About the author: Luke joined EPA in 2003, and is currently the regional contact for EPA’s Food Recovery Challenge and WasteWise programs in the Land and Chemicals Division.  In his free time, Luke is an avid fly fisherman who enjoys tying his own flies to fool elusive species like Carp and Muskellunge.

Editor's Note: The opinions expressed here are those of the author. They do not reflect EPA policy, endorsement, or action, and EPA does not verify the accuracy or science of the contents of the blog.

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Food Waste Diversion is Key to a Sustainable Community

By Lillianne Brown

Editor’s note: We’re happy to have this blog post from one of this year’s President’s Environmental Youth Award winners.

Over 20% of our country’s landfills consist of food we throw away.

When this organic waste breaks down in the landfill with other types of waste, it produces methane gas. When organic waste breaks down separate from the other waste in your composting bin, it creates carbon dioxide. Both methane and carbon dioxide are greenhouse gases, but methane is over 20 times more potent than carbon dioxide in trapping heat in the earth’s atmosphere. Plus, the compost created from the diverted organic waste is a nutrient rich soil that can be used to garden. Diverting food waste is important because it turns something usually considered waste into a resource, which also decreases the amount of emissions from landfills.

Our project, Zero Waste Composting, has worked with area businesses, restaurants and schools to help divert food waste from landfills. Reducing organic waste has had a significant impact here in Iowa City. Our landfill is able to now produce more compost for the community to use. More people are educated on why composting is important and how they can take part in reducing organic waste in landfills. And, it saves space in the landfills, is economically viable because it generates money for the landfill, and produces less harmful greenhouse gases.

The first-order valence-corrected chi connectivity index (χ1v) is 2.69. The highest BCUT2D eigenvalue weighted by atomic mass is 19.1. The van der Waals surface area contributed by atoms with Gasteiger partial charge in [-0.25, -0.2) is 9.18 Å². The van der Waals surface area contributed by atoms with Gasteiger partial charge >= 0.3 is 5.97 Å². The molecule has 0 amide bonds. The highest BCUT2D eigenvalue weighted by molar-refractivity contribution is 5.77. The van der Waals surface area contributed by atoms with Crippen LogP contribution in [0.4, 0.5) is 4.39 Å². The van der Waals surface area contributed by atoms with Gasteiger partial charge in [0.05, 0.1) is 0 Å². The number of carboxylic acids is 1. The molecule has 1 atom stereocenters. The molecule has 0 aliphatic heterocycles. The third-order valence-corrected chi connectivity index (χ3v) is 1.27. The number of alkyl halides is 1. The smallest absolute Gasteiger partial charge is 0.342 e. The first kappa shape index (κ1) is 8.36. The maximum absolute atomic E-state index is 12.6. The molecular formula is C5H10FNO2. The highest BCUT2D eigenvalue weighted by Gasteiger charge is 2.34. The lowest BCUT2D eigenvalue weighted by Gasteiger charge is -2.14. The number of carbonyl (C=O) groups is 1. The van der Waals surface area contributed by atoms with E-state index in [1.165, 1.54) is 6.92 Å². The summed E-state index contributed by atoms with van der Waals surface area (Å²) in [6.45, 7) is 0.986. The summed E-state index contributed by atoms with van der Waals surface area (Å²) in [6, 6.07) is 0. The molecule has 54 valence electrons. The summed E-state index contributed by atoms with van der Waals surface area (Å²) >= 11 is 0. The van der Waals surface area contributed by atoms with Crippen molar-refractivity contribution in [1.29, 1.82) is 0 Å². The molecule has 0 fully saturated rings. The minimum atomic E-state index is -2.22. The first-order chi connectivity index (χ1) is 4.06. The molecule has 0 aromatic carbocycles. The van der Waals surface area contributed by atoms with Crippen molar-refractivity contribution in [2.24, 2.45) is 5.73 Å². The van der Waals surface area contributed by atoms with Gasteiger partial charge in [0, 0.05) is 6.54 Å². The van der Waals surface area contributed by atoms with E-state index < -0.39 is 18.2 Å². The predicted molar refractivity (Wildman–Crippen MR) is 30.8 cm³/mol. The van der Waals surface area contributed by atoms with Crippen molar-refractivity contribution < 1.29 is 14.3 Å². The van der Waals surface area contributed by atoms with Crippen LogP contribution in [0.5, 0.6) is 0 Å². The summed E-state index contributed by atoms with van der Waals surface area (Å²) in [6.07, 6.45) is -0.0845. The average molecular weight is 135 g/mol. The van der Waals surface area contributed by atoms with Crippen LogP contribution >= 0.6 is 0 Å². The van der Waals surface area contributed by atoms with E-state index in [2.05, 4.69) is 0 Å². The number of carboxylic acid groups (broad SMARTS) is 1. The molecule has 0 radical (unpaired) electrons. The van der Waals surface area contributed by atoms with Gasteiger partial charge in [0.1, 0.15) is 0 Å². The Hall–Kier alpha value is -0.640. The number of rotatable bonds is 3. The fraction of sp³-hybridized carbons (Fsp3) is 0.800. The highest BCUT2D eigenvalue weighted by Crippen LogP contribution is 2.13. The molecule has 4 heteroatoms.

Students diverting food waste instead of throwing it away.

Students diverting food waste instead of throwing it away.

The diversion process and its benefits shouldn’t only be limited to our community. Many communities can get involved and help decrease the amount of food waste being sent to their landfills. Diversion can take place in homes, schools, restaurants and businesses.

At home, families can create a backyard compost pile that can benefit their garden. Food scraps, like coffee filters, egg shells and vegetable and fruit scraps can all be composted in a home composting area. Schools, restaurants and businesses can also start diverting their food waste. It’s an easy transition, with many third-party businesses willing to help. Most food waste, including meat and dairy, can be diverted when being sent to a commercial composting facility. The food waste is then hauled away to a composting facility.

Other cities and towns can learn from our successes and divert food waste from their landfills as well. Communities should start by contacting their local landfill to see what options are available for organic waste diversion in their region. Schools, restaurants and businesses should then educate students, employees and consumers about the benefits of composting before implementing a diversion program. If a compost facility is unavailable in a region, communities can still divert organic waste by showing families how to create backyard compost piles and compost their home food and yard scraps. The model we used is simple, and many communities can implement it.

About the author: Lillianne Brown is a senior at Iowa City High School in Iowa City. She is a member of the Zero Waste Composting team and won the President’s Environmental Youth Award in 2014.

Editor's Note: The opinions expressed here are those of the author. They do not reflect EPA policy, endorsement, or action, and EPA does not verify the accuracy or science of the contents of the blog.

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Combating Wasted Food: Good for the Environment, Good for Your Bottom Line

Here’s a really smart way for businesses – from restaurants to grocery store chains to hotels and more – to boost their bottom lines: Reduce wasted food.